“I’m sorry. Any other family?”
There was a long pause and another sip of cooling coffee. “Got a gringo father, but I don’t know him.”
Now there was a long pause on the other side. The gunfighter turned back around with a dark expression. “Got a problem with that?”
“No, actually. I was wondering at the coincidence. I am in much the same situation. My mother passed when I was born. I’ve never met my father.”
“Huh.” The dark expression vanished as quickly as it had come.
“I do have my grandfather. Whom did you live with?”
The young gunhawk shrugged. “Me.”
“I beg your pardon?”
“I took care of myself. Did a lot of that while she was alive anyway.” His tone became defensive. “I did alright.”
“Where did you live?” He kept his voice conversational. He somehow knew pity would not be acceptable.
“Here and there. Wherever I wanted.”
“That sounds very…free.” He tried to keep the envy from leaking through. Evidently, he did not succeed.
“That grandfather keep a tight rein?”
“That my friend, is an understatement. Control is very important to him.” He had to smile at his own understatement. “He’s not very happy with me at the moment.”
“For coming out here?”
“Very astute. However, it is not so much the where as the why. He sees no reason for me to meet my father after twenty-four years of silence.”
The other man frowned. “I thought your daddy would be in Boston.”
“No, he and my mother came here to build a ranch.”
The gunfighter went still. “A ranch, huh? Around here?”
“Morro Coyo. A quaint name I assume means something.”
“You are coming to Morro Coyo to meet your rancher father,” he stated flatly.
“Yes. What does that…?”
“So am I.”
In the silence that followed a thousand impossible possibilities passed through his mind.
“Maybe our daddies know each other.”
That was one possibility. “Maybe so.”
“Maybe nobody in this Morro Coyo keeps their kids.”
That was another.
“What…what’s your old man’s name?”
“…Lancer. He offered a thousand dollars…”
“…and all expenses…”
“…for an hour of my time,” they finished in unison.
The shocked silence lasted longer this time. Then the blond Bostonian gentleman extended his hand. “I’m Scott.”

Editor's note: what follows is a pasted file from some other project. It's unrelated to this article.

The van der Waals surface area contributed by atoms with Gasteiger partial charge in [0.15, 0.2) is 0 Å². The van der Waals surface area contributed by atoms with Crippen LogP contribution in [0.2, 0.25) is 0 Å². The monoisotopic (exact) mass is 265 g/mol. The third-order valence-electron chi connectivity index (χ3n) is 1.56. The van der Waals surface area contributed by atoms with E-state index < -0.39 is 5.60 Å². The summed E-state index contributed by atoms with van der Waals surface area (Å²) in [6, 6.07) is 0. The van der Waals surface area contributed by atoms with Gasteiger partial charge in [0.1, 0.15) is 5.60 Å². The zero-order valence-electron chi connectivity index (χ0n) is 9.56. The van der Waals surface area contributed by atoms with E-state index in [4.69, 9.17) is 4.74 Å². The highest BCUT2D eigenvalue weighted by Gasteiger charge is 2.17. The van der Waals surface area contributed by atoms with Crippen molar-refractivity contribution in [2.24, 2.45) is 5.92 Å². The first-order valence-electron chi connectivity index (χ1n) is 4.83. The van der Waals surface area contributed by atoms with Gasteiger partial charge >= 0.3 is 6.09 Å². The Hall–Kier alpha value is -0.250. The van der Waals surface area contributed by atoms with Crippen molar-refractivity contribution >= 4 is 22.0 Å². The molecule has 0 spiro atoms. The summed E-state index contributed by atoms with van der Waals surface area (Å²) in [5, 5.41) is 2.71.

With a small smile, the half Mexican gunfighter took it. “Johnny Madrid.”
“A pleasure to meet you…brother.”
Johnny blew out his breath. “Suppose there’s any more of us runnin’ loose?”
“I don’t dare to presume anything at this point.”
Another firm shake of agreement, then they both sat down, Johnny on the railing, Scott taking a rickety chair.
Scott studied his new sibling. “I was told my parents came out together from Boston. I assume you were born here after my mother died.”
Johnny snorted angrily. “Born and then tossed aside.”
“’What do you mean?”
“From what I heard the old man threw me and my mama out when I was pretty little.”
Scott was horrified. “Why would…”
“Reckon he didn’t want a breed son.”
Scott took a breath before proceeding. “I don’t mean to be indelicate. You said your name was Madrid…?”
“They were married. At least eventually. I sure as hell wasn’t going to go by his name, though.”
Johnny played with his coffee cup, running his finger around the rim. “So, now what?”
“I guess we’ll find out when we arrive at Morro Coyo.”
“He expectin’ you?”
“Not for a few days, actually. My travel itinerary changed, but I didn’t extend myself to keep him apprised.”
Johnny gave a little laugh.
“Just wonderin’ if your mouth ever gets tired spoutin’ them big words?”
Scott smiled indulgently. “Not as I’ve noticed. Is he expecting you?”
“I suppose the Pinkerton fella told him I was takin him up on his offer. Never told him when.”
The stagecoach driver poked his head out and called carefully, “Uh, Mister Lancer? Everthin’ okay?”
“I haven’t shot him yet, if that’s what you mean,” Johnny told the man with a grin.
Scott frowned disapproval, whether at the question or the answer, even he wasn’t sure.
“Everything is fine. We’ll be in shortly.”
“Oh. Ah. Okay.” He disappeared back into the station.
“Shoulda told him just you’d be in, Boston.”
“You have a right to sleep inside. And the name is Scott.”
He shrugged off the correction. “It’s a nice night I’ll just grab me one of those bedrolls and keep watch out here.”
Scott looked around at the quiet land around them. “Is that necessary? And if so, wouldn’t it be the driver or station attendant’s duty?”
“Just earnin’ my keep, so to say. He did give me a ride after all.”
Scott couldn’t argue with the logic of fulfilling one’s responsibility. “I’m rather glad he did.”
Again, the grin. “Not so much at the time, though, huh?”
Scott smiled back. “Well, you never know who they’re going let get on. And it did make it a little crowded.”
“And it will be again tomorrow.”
“Yes, but now I know who I am sharing my bench with.”
Johnny’s eyes darkened again a little at that. “No, you don’t.”
Scott cocked his head. “Are you a danger to me?”
“And what does that mean?”
Johnny looked at him steadily. “Depends on why you really came out here.”
“To meet my father. Why did you come?”
“A thousand dollars and a free ticket out from in front of the firing squad I was lookin’ at.”